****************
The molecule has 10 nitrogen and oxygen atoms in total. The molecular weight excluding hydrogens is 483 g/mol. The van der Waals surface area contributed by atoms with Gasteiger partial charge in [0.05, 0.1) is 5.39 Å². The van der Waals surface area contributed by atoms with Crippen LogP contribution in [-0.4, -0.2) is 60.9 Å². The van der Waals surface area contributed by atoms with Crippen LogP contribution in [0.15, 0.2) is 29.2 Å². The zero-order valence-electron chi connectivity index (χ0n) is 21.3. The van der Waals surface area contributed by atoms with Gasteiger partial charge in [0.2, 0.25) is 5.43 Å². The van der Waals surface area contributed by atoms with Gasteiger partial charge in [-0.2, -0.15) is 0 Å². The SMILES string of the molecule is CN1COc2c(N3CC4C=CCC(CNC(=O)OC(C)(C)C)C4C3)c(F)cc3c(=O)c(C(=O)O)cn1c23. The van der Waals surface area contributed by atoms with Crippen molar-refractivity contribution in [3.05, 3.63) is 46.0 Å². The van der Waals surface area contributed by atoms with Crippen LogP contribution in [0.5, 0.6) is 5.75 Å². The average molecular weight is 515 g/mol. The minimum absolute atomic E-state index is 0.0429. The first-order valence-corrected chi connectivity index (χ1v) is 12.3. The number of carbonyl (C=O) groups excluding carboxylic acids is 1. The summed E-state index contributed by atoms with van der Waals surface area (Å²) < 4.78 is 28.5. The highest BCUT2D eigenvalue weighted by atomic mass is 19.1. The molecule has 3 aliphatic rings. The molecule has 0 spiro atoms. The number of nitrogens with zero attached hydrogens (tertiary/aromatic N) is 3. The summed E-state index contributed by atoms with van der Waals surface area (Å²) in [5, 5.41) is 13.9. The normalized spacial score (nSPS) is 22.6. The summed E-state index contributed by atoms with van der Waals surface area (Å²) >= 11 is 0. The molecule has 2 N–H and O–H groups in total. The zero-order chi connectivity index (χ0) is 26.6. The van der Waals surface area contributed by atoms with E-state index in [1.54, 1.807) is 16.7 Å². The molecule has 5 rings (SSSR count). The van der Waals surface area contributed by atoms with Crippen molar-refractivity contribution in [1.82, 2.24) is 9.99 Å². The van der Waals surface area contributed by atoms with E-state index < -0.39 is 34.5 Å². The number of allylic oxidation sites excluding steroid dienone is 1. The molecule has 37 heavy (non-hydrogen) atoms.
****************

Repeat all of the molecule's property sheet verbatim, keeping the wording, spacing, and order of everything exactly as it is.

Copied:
The molecule has 10 nitrogen and oxygen atoms in total. The molecular weight excluding hydrogens is 483 g/mol. The van der Waals surface area contributed by atoms with Gasteiger partial charge in [0.05, 0.1) is 5.39 Å². The van der Waals surface area contributed by atoms with Crippen LogP contribution in [-0.4, -0.2) is 60.9 Å². The van der Waals surface area contributed by atoms with Crippen LogP contribution in [0.15, 0.2) is 29.2 Å². The zero-order valence-electron chi connectivity index (χ0n) is 21.3. The van der Waals surface area contributed by atoms with Gasteiger partial charge in [0.2, 0.25) is 5.43 Å². The van der Waals surface area contributed by atoms with Gasteiger partial charge in [-0.2, -0.15) is 0 Å². The SMILES string of the molecule is CN1COc2c(N3CC4C=CCC(CNC(=O)OC(C)(C)C)C4C3)c(F)cc3c(=O)c(C(=O)O)cn1c23. The van der Waals surface area contributed by atoms with Crippen molar-refractivity contribution in [3.05, 3.63) is 46.0 Å². The van der Waals surface area contributed by atoms with Crippen LogP contribution in [0.5, 0.6) is 5.75 Å². The average molecular weight is 515 g/mol. The minimum absolute atomic E-state index is 0.0429. The first-order valence-corrected chi connectivity index (χ1v) is 12.3. The number of carbonyl (C=O) groups excluding carboxylic acids is 1. The summed E-state index contributed by atoms with van der Waals surface area (Å²) < 4.78 is 28.5. The highest BCUT2D eigenvalue weighted by atomic mass is 19.1. The molecule has 3 aliphatic rings. The molecule has 0 spiro atoms. The number of nitrogens with zero attached hydrogens (tertiary/aromatic N) is 3. The summed E-state index contributed by atoms with van der Waals surface area (Å²) in [5, 5.41) is 13.9. The normalized spacial score (nSPS) is 22.6. The summed E-state index contributed by atoms with van der Waals surface area (Å²) >= 11 is 0. The molecule has 2 N–H and O–H groups in total. The zero-order chi connectivity index (χ0) is 26.6. The van der Waals surface area contributed by atoms with E-state index in [1.54, 1.807) is 16.7 Å². The molecule has 5 rings (SSSR count). The van der Waals surface area contributed by atoms with Crippen molar-refractivity contribution in [1.82, 2.24) is 9.99 Å². The van der Waals surface area contributed by atoms with E-state index < -0.39 is 34.5 Å². The number of allylic oxidation sites excluding steroid dienone is 1. The molecule has 37 heavy (non-hydrogen) atoms.